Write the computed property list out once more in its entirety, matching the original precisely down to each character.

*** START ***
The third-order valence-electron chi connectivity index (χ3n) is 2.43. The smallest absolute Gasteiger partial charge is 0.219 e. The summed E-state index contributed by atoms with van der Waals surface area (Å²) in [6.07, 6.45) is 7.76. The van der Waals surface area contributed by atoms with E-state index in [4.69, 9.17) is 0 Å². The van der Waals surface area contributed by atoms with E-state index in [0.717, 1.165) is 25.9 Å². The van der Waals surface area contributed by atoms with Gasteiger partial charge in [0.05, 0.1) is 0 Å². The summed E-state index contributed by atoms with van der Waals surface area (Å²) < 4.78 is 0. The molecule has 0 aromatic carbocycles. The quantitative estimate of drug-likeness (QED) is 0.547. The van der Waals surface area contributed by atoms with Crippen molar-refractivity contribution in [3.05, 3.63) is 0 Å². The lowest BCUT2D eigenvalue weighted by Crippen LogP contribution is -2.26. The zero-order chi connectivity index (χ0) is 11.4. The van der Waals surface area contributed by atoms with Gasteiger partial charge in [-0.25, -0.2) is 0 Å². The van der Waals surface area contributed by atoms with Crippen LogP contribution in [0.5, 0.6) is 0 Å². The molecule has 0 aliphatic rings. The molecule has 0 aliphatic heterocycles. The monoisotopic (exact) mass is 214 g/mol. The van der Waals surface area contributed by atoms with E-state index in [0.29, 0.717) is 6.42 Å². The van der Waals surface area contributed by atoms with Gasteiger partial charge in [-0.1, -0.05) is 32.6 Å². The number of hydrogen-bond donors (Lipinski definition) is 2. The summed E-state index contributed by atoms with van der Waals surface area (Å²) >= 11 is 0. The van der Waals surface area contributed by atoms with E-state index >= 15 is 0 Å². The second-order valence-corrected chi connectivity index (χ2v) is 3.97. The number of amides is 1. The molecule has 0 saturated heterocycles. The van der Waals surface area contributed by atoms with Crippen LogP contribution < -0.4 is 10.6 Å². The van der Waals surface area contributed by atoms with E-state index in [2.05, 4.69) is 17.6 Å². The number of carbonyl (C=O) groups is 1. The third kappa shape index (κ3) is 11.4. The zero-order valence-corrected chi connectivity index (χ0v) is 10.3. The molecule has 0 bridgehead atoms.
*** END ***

The third-order valence-electron chi connectivity index (χ3n) is 2.43. The smallest absolute Gasteiger partial charge is 0.219 e. The summed E-state index contributed by atoms with van der Waals surface area (Å²) in [6.07, 6.45) is 7.76. The van der Waals surface area contributed by atoms with E-state index in [4.69, 9.17) is 0 Å². The van der Waals surface area contributed by atoms with E-state index in [0.717, 1.165) is 25.9 Å². The van der Waals surface area contributed by atoms with Gasteiger partial charge in [0.05, 0.1) is 0 Å². The summed E-state index contributed by atoms with van der Waals surface area (Å²) < 4.78 is 0. The molecule has 0 aromatic carbocycles. The quantitative estimate of drug-likeness (QED) is 0.547. The van der Waals surface area contributed by atoms with Crippen molar-refractivity contribution in [3.05, 3.63) is 0 Å². The lowest BCUT2D eigenvalue weighted by Crippen LogP contribution is -2.26. The zero-order chi connectivity index (χ0) is 11.4. The van der Waals surface area contributed by atoms with Gasteiger partial charge in [-0.25, -0.2) is 0 Å². The van der Waals surface area contributed by atoms with Crippen LogP contribution in [0.5, 0.6) is 0 Å². The molecule has 0 aliphatic rings. The molecule has 0 aliphatic heterocycles. The monoisotopic (exact) mass is 214 g/mol. The van der Waals surface area contributed by atoms with E-state index in [0.29, 0.717) is 6.42 Å². The van der Waals surface area contributed by atoms with Gasteiger partial charge in [-0.1, -0.05) is 32.6 Å². The number of hydrogen-bond donors (Lipinski definition) is 2. The summed E-state index contributed by atoms with van der Waals surface area (Å²) >= 11 is 0. The van der Waals surface area contributed by atoms with E-state index >= 15 is 0 Å². The second-order valence-corrected chi connectivity index (χ2v) is 3.97. The number of amides is 1. The molecule has 0 saturated heterocycles. The van der Waals surface area contributed by atoms with Crippen LogP contribution < -0.4 is 10.6 Å². The van der Waals surface area contributed by atoms with E-state index in [2.05, 4.69) is 17.6 Å². The number of carbonyl (C=O) groups is 1. The third kappa shape index (κ3) is 11.4. The zero-order valence-corrected chi connectivity index (χ0v) is 10.3. The molecule has 0 bridgehead atoms.